The safe system approach

The Government’s 2010-2020 road safety strategy, titled Safer Journeys, moved away from the traditional view that drivers were solely to blame for crashes and is instead based on a safe system approach that is supported by the AA.

Safer drivers, in safer vehicles, travelling on safer roads, at safer speeds

The safe system concept acknowledges that people are not perfect and even good drivers will sometimes make mistakes on the roads.

Reducing the amount of people killed and hurt on our roads requires us to have safer drivers, in safer vehicles, travelling on safer roads, at safer speeds.

However, those mistakes should not cost people their lives or leave them seriously hurt.

So while a driver being distracted or fatigued could lead to them drifting out of their lane, there are many other factors that influence whether that lapse leads to a crash and the consequences if one does happen.

If they are in a vehicle with electronic stability control or on a road with a rumble strip and a decent shoulder the driver may be able to regain control before any harm is done.

If the road has a median barrier or a run-off area with no hazards like power poles or ditches then a harmful collission may be avoided.

And if there is an impact, people in a vehicle with a high safety rating may be able to walk away without being seriously hurt.

The outcome of a crash will ultimately be affected by the combination of many factors which is why the safe system is focused on creating:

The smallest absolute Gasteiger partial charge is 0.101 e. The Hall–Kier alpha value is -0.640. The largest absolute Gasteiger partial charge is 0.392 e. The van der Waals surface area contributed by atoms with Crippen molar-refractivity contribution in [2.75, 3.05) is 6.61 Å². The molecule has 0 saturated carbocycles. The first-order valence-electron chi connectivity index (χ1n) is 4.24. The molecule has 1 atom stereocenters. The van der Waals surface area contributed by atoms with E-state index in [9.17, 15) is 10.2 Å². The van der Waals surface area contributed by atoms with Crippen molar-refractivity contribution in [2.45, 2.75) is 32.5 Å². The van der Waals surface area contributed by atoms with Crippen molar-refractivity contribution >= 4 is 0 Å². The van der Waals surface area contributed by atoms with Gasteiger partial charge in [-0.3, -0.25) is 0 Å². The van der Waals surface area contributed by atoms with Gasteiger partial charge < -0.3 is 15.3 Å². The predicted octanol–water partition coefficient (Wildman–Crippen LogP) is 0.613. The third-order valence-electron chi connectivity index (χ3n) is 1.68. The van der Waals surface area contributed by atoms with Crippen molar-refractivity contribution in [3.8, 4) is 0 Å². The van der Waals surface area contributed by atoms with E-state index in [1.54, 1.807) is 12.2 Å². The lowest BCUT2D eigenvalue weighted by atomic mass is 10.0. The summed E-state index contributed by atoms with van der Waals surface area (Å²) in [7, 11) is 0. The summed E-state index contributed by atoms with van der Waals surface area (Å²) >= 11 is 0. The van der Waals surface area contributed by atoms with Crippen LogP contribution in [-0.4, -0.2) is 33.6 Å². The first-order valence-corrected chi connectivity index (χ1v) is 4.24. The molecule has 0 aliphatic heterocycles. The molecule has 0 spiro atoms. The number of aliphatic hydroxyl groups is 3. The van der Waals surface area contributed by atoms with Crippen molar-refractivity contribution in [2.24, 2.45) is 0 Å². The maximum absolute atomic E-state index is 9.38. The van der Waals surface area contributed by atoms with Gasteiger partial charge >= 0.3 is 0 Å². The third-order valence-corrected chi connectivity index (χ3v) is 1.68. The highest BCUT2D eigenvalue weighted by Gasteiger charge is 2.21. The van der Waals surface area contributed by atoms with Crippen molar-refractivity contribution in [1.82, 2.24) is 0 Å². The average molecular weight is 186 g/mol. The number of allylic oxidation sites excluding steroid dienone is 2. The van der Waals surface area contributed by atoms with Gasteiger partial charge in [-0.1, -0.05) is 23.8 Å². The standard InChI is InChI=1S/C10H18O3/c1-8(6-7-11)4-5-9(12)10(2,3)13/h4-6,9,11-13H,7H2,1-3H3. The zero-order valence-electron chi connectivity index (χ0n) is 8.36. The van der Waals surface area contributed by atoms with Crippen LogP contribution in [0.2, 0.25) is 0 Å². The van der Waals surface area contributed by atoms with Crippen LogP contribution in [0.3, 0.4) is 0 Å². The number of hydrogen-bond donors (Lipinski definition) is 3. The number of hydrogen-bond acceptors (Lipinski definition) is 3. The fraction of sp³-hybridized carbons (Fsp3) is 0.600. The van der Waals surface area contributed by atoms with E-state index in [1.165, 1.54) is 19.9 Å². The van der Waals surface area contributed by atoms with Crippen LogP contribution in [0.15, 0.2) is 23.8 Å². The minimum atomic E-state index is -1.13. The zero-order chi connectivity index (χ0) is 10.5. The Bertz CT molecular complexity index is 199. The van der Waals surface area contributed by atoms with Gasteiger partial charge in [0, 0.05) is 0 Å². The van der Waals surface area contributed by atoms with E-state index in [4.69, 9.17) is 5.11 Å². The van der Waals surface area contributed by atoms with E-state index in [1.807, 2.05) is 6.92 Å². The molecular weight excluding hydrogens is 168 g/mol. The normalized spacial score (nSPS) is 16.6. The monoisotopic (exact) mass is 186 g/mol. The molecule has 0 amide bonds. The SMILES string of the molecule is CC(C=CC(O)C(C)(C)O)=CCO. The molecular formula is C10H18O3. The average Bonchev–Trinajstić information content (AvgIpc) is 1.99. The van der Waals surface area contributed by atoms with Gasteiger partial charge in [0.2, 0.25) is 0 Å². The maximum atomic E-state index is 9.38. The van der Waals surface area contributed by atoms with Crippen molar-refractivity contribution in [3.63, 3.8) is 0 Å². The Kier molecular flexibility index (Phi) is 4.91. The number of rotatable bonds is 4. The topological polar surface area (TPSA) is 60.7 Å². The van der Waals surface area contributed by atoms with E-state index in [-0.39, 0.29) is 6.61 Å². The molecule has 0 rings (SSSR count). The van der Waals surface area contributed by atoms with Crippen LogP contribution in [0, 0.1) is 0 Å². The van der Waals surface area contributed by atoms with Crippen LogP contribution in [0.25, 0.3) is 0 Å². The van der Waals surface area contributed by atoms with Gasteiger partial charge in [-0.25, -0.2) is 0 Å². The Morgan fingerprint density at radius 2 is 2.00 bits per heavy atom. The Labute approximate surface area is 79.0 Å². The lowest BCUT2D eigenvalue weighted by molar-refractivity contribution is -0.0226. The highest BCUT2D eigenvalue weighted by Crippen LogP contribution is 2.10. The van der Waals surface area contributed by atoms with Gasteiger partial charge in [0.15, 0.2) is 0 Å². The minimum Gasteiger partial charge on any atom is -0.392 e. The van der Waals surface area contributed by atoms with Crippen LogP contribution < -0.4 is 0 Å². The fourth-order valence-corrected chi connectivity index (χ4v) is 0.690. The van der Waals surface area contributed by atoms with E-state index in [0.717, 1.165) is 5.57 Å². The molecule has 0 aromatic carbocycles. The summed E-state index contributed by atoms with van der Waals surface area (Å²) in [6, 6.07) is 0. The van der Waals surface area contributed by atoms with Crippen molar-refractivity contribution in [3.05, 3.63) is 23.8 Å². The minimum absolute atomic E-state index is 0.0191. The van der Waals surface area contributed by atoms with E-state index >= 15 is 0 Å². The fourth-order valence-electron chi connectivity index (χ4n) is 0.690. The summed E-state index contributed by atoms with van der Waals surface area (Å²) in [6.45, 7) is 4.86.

Safer Drivers

That are skilled, alert and comply with the road rules.

Safer Vehicles

With technology and designed to prevent crashes and protect road users, including pedestrians and cyclists, in the event of a crash

Safer Roads

That are forgiving of mistakes, predictable and encourage safe speeds

Safer Speeds

That suit the function and use of the road, are easily understood and followed.

Only by making improvements across all of these areas will we make a real difference in reducing the amount of people killed and injured on our roads.

Under the safe system, all road users, government, roading authorities and designers and the vehicle industry share responsibility for road safety.

If you as a driver are alert, comply with the road rules and travel at safe speeds you should be able to rely on the roads you are on and vehicle you are in to protect you from serious harm.

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